Post edited by Eldurian on
    Excession
  • AxehiltAxehilt Member RarePosts: 10,504
    edited August 2016
    I'm sure there are some health benefits to cigarette smoking too, but listing them in isolation of the much larger health problems it causes is dishonest and doesn't actually create a strong case that everyone should smoke.

    You've done the same thing (in reverse) by citing the minor disadvantages of leveling without mentioning the substantial advantages (most prominently: it's the single biggest motivating factor of the entire game to want to improve your character).  You've done it even more clearly by citing the minor success of EVE without mentioning the substantial success of WOW, SWTOR, and other larger MMORPGs.

    Progression is one of the core pillars of RPG design.  Minor problems like 'can't play with friends' have already been solved in isolation -- in City of Heroes because I could sidekick up to my friend's level to play alongside them, we were able to play together in a way that didn't deprive the game of the substantial benefits to progression.

    While this does mean that PVP will never be great in RPGs, it doesn't matter because RPGs are overwhelmingly PVE games.  All of the alternatives are preferable: (a) MMORPGs can have non-RPG PVP inside of them like how WOW no longer has significant progression or population advantages in its instanced PVP, (b) MMORPGs could simply offer inferior PVP suited to casual players who don't mind non-skill factors like progression or population being part of the experience, and either way players can simply opt out of PVP in the RPG and seek it from genres which are better suited to providing a high-quality PVP experience.
    Post edited by Axehilt on

    "What is truly revealing is his implication that believing something to be true is the same as it being true. [continue]" -John Oliver

  • EldurianEldurian Member EpicPosts: 1,767
    edited August 2016
    First off my argument is not that leveling needs to be removed from all MMORPGs ever. Just that if there were a few games that did just that, it would help advance the genre. Not all MMOs need to be carbon copies of eachother like most of them currently are. So while there are a substantial number of players who demand a boring repetitive game that has removed all character customization or need to think whatsoever like WoW, that does not mean you can't create games catered at a more intelligent audience who actually enjoys challenging themselves in ways other than "How much of my life can I give up to spend more time leveling?" EVE proves that the market does exist.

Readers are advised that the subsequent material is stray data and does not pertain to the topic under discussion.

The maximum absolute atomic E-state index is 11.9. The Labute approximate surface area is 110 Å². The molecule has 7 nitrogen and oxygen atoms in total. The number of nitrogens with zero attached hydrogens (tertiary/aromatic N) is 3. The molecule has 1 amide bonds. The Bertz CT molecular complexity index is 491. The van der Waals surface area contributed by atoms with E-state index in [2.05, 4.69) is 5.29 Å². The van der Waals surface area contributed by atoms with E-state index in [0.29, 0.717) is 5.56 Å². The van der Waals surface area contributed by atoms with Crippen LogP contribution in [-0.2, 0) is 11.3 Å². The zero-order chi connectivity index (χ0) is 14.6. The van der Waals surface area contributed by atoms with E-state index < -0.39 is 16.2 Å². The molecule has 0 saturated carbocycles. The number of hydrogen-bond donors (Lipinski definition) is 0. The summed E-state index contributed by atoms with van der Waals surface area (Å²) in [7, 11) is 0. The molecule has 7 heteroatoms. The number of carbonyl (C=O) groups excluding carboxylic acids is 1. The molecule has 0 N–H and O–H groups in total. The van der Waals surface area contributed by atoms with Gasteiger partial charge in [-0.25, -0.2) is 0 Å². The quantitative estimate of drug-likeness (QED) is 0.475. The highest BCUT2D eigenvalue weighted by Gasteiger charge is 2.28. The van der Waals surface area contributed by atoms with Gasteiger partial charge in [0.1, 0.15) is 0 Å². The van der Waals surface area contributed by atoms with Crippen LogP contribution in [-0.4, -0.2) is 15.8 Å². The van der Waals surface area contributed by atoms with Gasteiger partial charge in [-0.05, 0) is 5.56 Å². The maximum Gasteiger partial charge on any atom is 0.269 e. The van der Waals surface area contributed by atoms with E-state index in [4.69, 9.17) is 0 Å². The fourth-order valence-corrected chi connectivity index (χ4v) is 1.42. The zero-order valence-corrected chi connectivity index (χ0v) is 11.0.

The EVE example also deals with your main argument. "It's the single biggest motivating factor of the entire game is to want to improve your character." By removing that as the motivating factor and replacing it with the desire to have an impact on a player driven world, EVE proves that motivation can be successfully replaced by other motivations.

    Again with the original Guild Wars it's cited this can also be done successfully in a PVE focused game as character progression in Guild Wars caps out very early on and is replaced by working to get more variety in build options and cooler character appearance. Both these games managed to flourish despite removing character improvement as a motivation to play and other major flaws present in these titles. (Spreadsheets in Space for EVE and The lack of any thing to do other than PvE and PvP combat in Guild Wars)
    Post edited by Eldurian on
  • GdemamiGdemami Member EpicPosts: 10,778
    edited August 2016
    Eldurian said:
    Loot based vs. mass production is really irrelevant to this argument.
    It is very relevant. Mass production in EVE was a mean for "equal" gear. This is no longer true since the game introduced more and more gear progression - loot based economy.